Five full stars! I loved both the hero and heroine in this one, with the author bringing a depth of character I appreciated. It also had great second
★★★★★ Five full stars! I loved both the hero and heroine in this one, with the author bringing a depth of character I appreciated. It also had great secondary character development. There are a lot of situations that have been done before in other books, but they are done so much better here, with much better dialogue.
I can't really call this a western b/c it takes place mostly in Alaska. While not everyone's cuppa tea, I enjoyed this st4 1/2 stars! A great book!
I can't really call this a western b/c it takes place mostly in Alaska. While not everyone's cuppa tea, I enjoyed this story of three very different women who find they are all married to the same man. It is a story of love and friendship and I found myself laughing out loud repeatedly. Man-oh-man! I was on that Chilkoot Pass with them. I read it through the night and couldn't put it down. ...more
I’m partial to western romances, and this is one the way they should be written. Jenny is a tall, rawboned, mule-driving - and skinning - redhead whoI’m partial to western romances, and this is one the way they should be written. Jenny is a tall, rawboned, mule-driving - and skinning - redhead who smokes cigars, drinks hard liquor and uses cuss words as part of her daily vernacular. Her word is her bond, the only thing she has left in a 'kangaroo' court, in a dank jail cell, or anywhere else in a cold, cruel world where she has survived alone since she was nine. It is appropriate, at this juncture, to tell you she carries - not a Bible - but a dictionary in her pocket. She is a self-educated woman and she’s always looking up the words people say to her. Sometimes she finds words on her own and wonders how to pronounce them. She daydreams about a word, savors it, and ponders how she’ll one day use it in a sentence.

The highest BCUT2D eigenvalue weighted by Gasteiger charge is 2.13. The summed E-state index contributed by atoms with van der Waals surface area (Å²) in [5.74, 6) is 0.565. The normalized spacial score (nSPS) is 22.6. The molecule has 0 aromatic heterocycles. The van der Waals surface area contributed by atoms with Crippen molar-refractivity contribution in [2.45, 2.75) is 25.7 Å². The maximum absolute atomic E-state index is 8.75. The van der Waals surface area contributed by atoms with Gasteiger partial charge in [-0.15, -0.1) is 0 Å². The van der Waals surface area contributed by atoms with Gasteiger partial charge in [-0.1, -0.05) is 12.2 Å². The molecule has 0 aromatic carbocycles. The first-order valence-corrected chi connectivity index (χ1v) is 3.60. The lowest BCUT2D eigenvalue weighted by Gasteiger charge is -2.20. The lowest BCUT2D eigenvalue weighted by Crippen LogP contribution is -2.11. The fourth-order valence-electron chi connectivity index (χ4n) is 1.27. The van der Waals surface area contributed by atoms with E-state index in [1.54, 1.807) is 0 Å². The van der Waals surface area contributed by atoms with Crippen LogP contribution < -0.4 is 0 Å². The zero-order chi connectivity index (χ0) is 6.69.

To Jenny a “promise is a promise,” and she does not lie. All this endears her to me; despite her roughness in interacting with Graciela, the sheltered, pampered, and manipulative six year old she has promised to take from her mother’s Mexican hacienda to her father’s ranch in California. I found myself liking Jenny more and more. For Maggie Osborne has presented us with a very different heroine in this western romance, one I can't help admiring while shaking my head at at the same time. I often found myself gasping at the way she interacted with Graciela, other times laughing outright.
Here came the tears again. Jenny rolled her eyes. "My mama always kissed me good night..." "Well, I'll be goddamned. First you ask God to kill me dead, now you're hinting I should kiss you good night?"
Indeed, Graciela detests Jenny, and sees her as the cause of her mother’s death. For those readers who don’t like children in their romance books, hang on to your runaway horse’s mane. Ms. Osborne has written Graciela as a real person, a real child, which is vital to this wonderfully real romance. Truly, this is also Graciela’s book, as well as Ty and Jenny’s, and we get to see all three transformations. Graciela had me when, even though she hated Jenny, she had enough sense to ask herself: "What would Jenny do now?" It is a perfect question to ask when she finds herself trembling, confronted with snakes in an alleyway, in the desert, or in her family.
More related quotes that come further in the story:
"Anything else, Your Majesty?" "I didn't say my prayers." "I'll say them for you. Our father who art in et cetera, bless all the rotten cousins and kill Jenny. Amen."
And what of Ty, Graciela’s uncle? Well, he is a hero damn near perfect as written for Jenny. *sigh* From his reasons for his attraction and admiration of Jenny, to his determination to woo her, to his willingness to be honest with her.
I became totally invested in these poignant characters and this pivotal chapter in their lives. None of them had TSTL moments, nor was there a Big Misunderstanding. Never having read MO before, I wasn’t sure I was going to get a HEA. Was Ty going to tell Jenny those three precious little words? It made me cry when I didn’t think it would, and turned the tables around to do the same thing with my laughter. The title of the book had new meaning by its conclusion. Plus, there’s a wonderful epilogue that is perfectly written. God, I love a good epilogue. ...more